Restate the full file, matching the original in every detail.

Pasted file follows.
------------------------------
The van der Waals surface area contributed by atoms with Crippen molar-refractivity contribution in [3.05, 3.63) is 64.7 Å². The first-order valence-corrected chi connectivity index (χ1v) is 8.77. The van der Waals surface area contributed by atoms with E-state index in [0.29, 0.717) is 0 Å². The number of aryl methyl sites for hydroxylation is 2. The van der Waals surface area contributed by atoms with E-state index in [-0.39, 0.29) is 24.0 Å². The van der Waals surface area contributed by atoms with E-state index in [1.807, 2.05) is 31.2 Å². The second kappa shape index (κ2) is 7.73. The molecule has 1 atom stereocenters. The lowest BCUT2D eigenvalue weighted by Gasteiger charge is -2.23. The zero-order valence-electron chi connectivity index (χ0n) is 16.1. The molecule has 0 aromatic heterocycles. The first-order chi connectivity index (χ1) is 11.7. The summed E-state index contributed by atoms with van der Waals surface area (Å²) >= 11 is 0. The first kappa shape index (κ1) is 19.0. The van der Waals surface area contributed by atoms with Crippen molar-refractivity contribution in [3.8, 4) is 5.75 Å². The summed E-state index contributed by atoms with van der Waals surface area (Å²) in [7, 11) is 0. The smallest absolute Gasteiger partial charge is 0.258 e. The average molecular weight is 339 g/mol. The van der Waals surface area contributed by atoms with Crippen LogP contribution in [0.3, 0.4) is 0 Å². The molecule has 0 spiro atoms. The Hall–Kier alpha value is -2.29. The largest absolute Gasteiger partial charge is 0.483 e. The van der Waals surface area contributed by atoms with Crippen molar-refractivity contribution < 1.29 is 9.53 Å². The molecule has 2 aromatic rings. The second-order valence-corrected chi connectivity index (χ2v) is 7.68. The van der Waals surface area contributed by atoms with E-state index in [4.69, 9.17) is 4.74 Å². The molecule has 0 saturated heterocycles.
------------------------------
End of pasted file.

The van der Waals surface area contributed by atoms with Crippen molar-refractivity contribution in [3.05, 3.63) is 64.7 Å². The first-order valence-corrected chi connectivity index (χ1v) is 8.77. The van der Waals surface area contributed by atoms with E-state index in [0.29, 0.717) is 0 Å². The number of aryl methyl sites for hydroxylation is 2. The van der Waals surface area contributed by atoms with E-state index in [-0.39, 0.29) is 24.0 Å². The van der Waals surface area contributed by atoms with E-state index in [1.807, 2.05) is 31.2 Å². The second kappa shape index (κ2) is 7.73. The molecule has 1 atom stereocenters. The lowest BCUT2D eigenvalue weighted by Gasteiger charge is -2.23. The zero-order valence-electron chi connectivity index (χ0n) is 16.1. The molecule has 0 aromatic heterocycles. The first-order chi connectivity index (χ1) is 11.7. The summed E-state index contributed by atoms with van der Waals surface area (Å²) >= 11 is 0. The first kappa shape index (κ1) is 19.0. The van der Waals surface area contributed by atoms with Crippen molar-refractivity contribution in [3.8, 4) is 5.75 Å². The summed E-state index contributed by atoms with van der Waals surface area (Å²) in [7, 11) is 0. The smallest absolute Gasteiger partial charge is 0.258 e. The average molecular weight is 339 g/mol. The van der Waals surface area contributed by atoms with Crippen LogP contribution in [0.3, 0.4) is 0 Å². The molecule has 0 spiro atoms. The Hall–Kier alpha value is -2.29. The largest absolute Gasteiger partial charge is 0.483 e. The van der Waals surface area contributed by atoms with Crippen molar-refractivity contribution < 1.29 is 9.53 Å². The molecule has 2 aromatic rings. The second-order valence-corrected chi connectivity index (χ2v) is 7.68. The van der Waals surface area contributed by atoms with E-state index in [4.69, 9.17) is 4.74 Å². The molecule has 0 saturated heterocycles.